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Geoffrey Brown of the Indiana University Department of Computer Science has a nice presentation available online which talks about the CIC Floppy Disk Project, and which along the way argues the case for emulation. The CIC FDP is intended to make publications deposited with federal US libraries available via FTP over the Web. In many cases this means saving not just the contents of the floppy, but also the applications needed to make the contents readable. One of his diagrams makes the point that emulation results in two separate repositories, one for documents and the other for software.

The project doesn’t appear to be strict emulation, in that some leeway is allowed. For instance, slide no. 16 bullets the software necessary for the project, one of which is Windows 98, even though “most disks were for msdos, Win 3.1”. I take that to mean that while most floppies were created on Win 3.1, they work just as well in Win 98, so let’s use Win 98 instead. Strict emulation theory probably isn’t too happy with that.

Slide 21 is the most interesting as it contains a handy summary of the problems of migration:

  • Loss of information (e.g. word edits)
  • Loss of fidelity (e.g. “WordPerfect to Word isn’t very good”). WordPerfect is one of the apps listed earlier as necessary for their emulation.
  • Loss of authenticity: users of migrated document need access to the original to verify authenticity [AA: but this depends on how you define authenticity, surely?]
  • Not always technically possible ( e.g. closed proprietary formats)
  • Not always practically feasible (e.g. costs may be too high)
  • Emulation may necessary anyway to enable migration.

dioscuri1.jpgDioscuri is (as far as I am aware) the first ever emulator created specifically with long term digital preservation in mind. It is available for download from Sourceforge, and the project’s own website is here.

This awesomely ambitious project began in 2005 as a co-operative venture between the Dutch National Archives and the Koninklijke Bibliotheek. The first working example came out in late 2007. The project has now been subsumed within the European PLANETS project.

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Time for a round-up:

  • Always keep the original bitstream of a digital resource, no matter what application it was created in, proprietary or not.
  • Never let the user consult the original. She can consult a copy. This copy does not have to be in the same format as the original, unless the user herself demands it.
  • When the time comes to migrate the data, migrate it to an open, XML-based format, if possible. But still keep the original.
  • Keep metadata separate from the original data object.
  • Store everything on a dedicated server, with backups, rather than offline media.

And remember the two laws of digital preservation, which follow irrefutably from the fact that no one has or will ever come back in time from the future to tell us what will work:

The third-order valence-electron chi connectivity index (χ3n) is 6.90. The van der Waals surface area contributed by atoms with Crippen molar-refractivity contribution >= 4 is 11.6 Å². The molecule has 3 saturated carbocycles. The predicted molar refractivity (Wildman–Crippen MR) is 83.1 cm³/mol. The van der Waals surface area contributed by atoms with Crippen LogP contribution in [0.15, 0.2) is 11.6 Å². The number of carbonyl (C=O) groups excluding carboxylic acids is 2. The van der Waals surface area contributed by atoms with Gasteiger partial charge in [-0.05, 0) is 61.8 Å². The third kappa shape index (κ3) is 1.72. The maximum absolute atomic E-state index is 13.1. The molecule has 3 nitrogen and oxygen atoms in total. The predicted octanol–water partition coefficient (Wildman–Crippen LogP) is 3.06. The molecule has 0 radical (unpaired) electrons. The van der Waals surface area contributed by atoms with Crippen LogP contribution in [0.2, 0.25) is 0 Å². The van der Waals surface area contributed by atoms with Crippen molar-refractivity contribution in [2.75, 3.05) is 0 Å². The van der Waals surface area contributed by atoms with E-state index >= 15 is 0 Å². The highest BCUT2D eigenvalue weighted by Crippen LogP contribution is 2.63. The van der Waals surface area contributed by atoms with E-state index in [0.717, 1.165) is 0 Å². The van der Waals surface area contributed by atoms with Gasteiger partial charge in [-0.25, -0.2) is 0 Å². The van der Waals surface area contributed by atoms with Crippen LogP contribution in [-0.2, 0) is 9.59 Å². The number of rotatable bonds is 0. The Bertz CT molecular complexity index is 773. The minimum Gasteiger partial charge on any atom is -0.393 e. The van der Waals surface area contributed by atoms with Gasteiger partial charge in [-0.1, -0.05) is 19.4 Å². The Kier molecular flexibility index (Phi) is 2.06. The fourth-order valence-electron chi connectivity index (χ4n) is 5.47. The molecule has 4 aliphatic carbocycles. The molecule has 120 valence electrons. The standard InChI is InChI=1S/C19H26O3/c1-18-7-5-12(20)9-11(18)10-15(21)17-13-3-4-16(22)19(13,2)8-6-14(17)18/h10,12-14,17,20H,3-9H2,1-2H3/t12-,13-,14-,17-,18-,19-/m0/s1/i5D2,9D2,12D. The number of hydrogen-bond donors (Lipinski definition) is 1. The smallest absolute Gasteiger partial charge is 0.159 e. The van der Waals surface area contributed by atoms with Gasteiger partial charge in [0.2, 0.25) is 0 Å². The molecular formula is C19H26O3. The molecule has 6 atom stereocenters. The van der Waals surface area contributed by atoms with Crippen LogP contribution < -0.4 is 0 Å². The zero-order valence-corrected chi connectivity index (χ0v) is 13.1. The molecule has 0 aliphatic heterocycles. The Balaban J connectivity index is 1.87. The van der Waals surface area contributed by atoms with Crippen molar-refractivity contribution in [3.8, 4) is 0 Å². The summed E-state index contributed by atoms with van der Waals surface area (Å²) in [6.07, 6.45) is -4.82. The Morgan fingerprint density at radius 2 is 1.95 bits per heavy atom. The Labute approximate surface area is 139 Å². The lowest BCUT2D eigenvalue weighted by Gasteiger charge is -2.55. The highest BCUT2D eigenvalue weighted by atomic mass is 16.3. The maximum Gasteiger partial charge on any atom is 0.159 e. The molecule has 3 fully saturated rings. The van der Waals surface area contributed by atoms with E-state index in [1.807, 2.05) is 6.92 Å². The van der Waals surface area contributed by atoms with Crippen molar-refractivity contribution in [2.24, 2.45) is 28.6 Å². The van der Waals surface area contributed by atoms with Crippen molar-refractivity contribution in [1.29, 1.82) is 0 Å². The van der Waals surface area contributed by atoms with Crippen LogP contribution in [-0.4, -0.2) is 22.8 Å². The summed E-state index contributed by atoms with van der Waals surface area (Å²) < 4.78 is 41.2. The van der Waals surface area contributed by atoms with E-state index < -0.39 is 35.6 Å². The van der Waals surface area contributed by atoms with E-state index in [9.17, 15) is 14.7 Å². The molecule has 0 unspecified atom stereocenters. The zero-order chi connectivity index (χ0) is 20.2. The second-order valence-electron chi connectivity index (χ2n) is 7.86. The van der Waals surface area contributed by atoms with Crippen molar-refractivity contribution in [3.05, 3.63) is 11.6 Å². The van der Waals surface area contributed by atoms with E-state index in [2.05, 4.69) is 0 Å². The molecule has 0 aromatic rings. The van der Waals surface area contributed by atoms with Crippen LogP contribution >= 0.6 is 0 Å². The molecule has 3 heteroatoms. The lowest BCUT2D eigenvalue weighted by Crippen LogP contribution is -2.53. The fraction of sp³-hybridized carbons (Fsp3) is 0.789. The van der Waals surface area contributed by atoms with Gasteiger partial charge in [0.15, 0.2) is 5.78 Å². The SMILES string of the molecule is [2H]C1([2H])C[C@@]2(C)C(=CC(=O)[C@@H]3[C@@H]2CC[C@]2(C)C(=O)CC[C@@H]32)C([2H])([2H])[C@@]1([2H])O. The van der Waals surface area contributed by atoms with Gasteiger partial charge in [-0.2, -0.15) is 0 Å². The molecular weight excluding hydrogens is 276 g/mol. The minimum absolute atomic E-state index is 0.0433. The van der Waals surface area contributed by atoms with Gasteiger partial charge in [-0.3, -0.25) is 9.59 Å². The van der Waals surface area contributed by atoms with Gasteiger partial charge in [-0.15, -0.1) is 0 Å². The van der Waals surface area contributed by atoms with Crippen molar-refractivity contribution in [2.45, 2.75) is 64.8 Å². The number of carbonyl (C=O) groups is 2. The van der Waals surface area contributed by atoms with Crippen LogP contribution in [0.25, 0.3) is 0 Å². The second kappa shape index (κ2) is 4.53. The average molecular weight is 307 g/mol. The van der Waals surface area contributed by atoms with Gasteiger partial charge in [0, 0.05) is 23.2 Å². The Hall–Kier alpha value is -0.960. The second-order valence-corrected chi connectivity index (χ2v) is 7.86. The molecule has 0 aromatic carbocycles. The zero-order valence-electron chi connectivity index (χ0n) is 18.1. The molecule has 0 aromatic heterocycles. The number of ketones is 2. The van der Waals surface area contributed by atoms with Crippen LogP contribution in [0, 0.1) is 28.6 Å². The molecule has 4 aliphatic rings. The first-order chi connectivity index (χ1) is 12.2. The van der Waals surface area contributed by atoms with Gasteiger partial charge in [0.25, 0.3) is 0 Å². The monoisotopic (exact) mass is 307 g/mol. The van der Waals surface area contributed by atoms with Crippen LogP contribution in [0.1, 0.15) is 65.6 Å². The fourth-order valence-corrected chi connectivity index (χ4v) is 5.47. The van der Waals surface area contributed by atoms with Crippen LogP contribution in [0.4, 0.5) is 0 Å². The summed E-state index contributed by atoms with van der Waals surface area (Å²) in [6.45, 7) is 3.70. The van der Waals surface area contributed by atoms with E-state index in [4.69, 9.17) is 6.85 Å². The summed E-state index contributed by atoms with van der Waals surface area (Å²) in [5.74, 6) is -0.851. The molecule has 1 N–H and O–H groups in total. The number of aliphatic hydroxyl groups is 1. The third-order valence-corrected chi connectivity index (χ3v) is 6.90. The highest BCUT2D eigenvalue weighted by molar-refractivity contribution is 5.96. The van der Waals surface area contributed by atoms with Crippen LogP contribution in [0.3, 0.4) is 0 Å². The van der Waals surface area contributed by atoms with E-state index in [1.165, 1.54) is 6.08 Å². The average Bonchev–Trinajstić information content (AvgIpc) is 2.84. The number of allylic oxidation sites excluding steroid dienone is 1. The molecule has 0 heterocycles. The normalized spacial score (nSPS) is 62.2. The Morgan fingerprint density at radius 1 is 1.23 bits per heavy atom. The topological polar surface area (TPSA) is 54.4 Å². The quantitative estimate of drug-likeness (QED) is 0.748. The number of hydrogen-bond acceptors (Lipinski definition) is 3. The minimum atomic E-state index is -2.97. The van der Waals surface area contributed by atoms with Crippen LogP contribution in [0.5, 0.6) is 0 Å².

• No one knows anything.
  • No one will ever know anything. 

That’s the position today, at least.

sl1.jpgPublisher: John Wiley & Sons (23 Jan 2004) ; ISBN-10: 0471453803. Available from Amazon.

OK, so it’s a book about digital security, not about digital preservation. But if there was a book on digital preservation as well written as this then I doubt we would have any problems in getting our message across. Well worth reading.

There are two particular aspects which jumped out as being indirectly relevant to digital preservation concerns, both to do with the interaction of humans with computers:

There is no such thing as a computer system; there are only computer-with-human systems. Well I’m paraphrasing Schneier there, but it’s the sort of thing he would say, and he argues that it is the case. It is pointless to buy a digital security package and then leave the password on a Post-it note gummed to the monitor. It is pointless to invest in 128-bit encryption if the password you choose will be your cat’s name. It is pointless to set up a cutting edge firewall if you pay your staff so little that they will be bribed by a guy in the pub to burn the data onto a CD anyway. Schneier is making the point that an ICT system, by itself, is meaningless: it exists in a world full of humans, and we need to make sure the human elements are as trustworthy as the technical ones. This strikes me as being indirectly relevant to digital preservation. We argue lots about technical aspects – emulation, migration, file formats, metadata, XML etc – but we need to train ourselves up in human pyschology and understand exactly how people will interact with our proposed systems.

Humans don’t do work on data; only progams do. (Another paraphrase there.) Schneier’s explicit point is about encryption, such as PGP. Very often you read statements like “Alice encrypts a message with Bob’s public key, which Bob can then decrypt because he has his own private key.” But in reality, nothing of the sort ever happens. Instead Alice presses a key on her computer. An application then encrypts the message. Nor does Bob decrypt. Instead he presses a key on his own computer, and the computer does the decrypt. Alice is trusting her computer, her OS and the app to do their job, and trusting that the encryption software company haven’t rigged up a backdoor. Bob, too, is trusting a whole load of people that he has never met, purely because he has bought their software.